However, there is a hard core element in allopathic medicine that is opposed to this trend and attacks it under the label of evidence-based medicine yet fails to acknowledge that a large body of allopathic evidence is flawed through dishonesty and straight medical fraud.
This group only acknowledges the still imperfect double blind placebo crossover type of trial, and does not allow that an experienced health practitioner has a knowledge base based on his/her own research and application.

You can’t lead by example (hard core allopathic) if the underbelly is corrupt- it simply falls apart as it becomes exposed.
Underlying this is the fact that patient-centred care is growing at a faster rate than allopathic medicine, as the real causes of this unnecessary conflict begin to emerge. In the current financial climate, allopathic medicine has become too expensive (even with $’s millions of government reimbursements and subsidies).
One way for allopathic medicine to improve its circumstances is to destroy the opposition on all fronts, but that is a pyrrhic victory, because the real problems still exist and the allopathic model is also in dire need of an overhaul.

Pharmacists, in particular, hold an excellent position for implementing positive changes. They are usually the first point of access to health care for the majority of Australians, owing to the accessibility and convenience of pharmacies and pharmacist training and interaction with a variety of people visiting the pharmacy is compatible with a patient-centred approach.
This is strength and it is now time to capitalise on this strength and drive an integrated health process.

The profession of pharmacy in Australia is already following a trend away from the dispensing role toward one of patient-centred care.
This is partly because most aspects of dispensing can now be accomplished by automated equipment or technicians leaving the clinical pharmacist without a role that is funded.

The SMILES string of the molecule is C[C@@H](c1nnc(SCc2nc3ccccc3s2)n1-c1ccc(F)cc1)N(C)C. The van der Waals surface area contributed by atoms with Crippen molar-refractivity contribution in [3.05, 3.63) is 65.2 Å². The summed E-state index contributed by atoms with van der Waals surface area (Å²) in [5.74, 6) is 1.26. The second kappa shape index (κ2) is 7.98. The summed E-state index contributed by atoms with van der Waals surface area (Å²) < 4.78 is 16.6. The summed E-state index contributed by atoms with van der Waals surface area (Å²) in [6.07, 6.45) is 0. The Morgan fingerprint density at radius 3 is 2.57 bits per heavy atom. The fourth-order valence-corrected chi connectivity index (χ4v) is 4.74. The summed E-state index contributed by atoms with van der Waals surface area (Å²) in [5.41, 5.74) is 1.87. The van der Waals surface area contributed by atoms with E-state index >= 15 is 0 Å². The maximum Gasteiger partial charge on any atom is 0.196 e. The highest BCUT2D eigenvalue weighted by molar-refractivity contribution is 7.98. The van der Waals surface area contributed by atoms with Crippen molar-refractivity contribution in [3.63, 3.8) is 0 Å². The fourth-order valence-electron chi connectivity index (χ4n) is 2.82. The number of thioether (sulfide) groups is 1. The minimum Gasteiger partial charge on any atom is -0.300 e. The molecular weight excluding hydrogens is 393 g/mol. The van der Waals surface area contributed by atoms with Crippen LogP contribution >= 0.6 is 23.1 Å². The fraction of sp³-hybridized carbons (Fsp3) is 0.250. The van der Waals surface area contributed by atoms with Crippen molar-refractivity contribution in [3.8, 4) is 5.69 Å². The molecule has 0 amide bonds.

Why would a pharmacy practice want to dish out high salaries for a job that can be done by a robot, especially when robots don't make mistakes?
The transition to patient-centred pharmacy is hindered by the political structure of pharmacy which has also reached its “use by” date and must be renewed before pharmacy can move forward. In between time, the profession loses highly trained people because it cannot provide interesting or satisfying work for   them.

Remuneration no longer depends entirely upon filling as many prescriptions as possible. It also comes from functioning as a consultant, as an information expert, and as an educator.
So, why not take the next step and “just do it”.
Pharmacy services could promote wellness and optimal outcomes, not just optimal medication usage. Pharmacists have an opportunity to push the envelope, serving as genuine patient advocates, while securing their future as indispensable patient-centred healthcare providers.

Integrative pharmacies offer a glimpse of hope for the future of health care. These are centres of wellness, rather than centres of disease.
Here, conventional and complementary medicines go hand in hand.
Typical employees include naturopaths, nutritionists, nurses, massage therapists and aestheticians, as well as pharmacists.
Education is highly emphasized, with classroom lectures and workshops being a normal part of services. Many topics are covered including smoking cessation, weight reduction, dietary advice, yoga instruction, and management of various disease states. Nutritional supplements and herbal products are as commonplace as prescription drugs.

Components of integrative pharmacy business models are slowly emerging but until all of pharmacy embarks on a renewal process, any development will be lopsided and unbalanced.
Let’s get moving!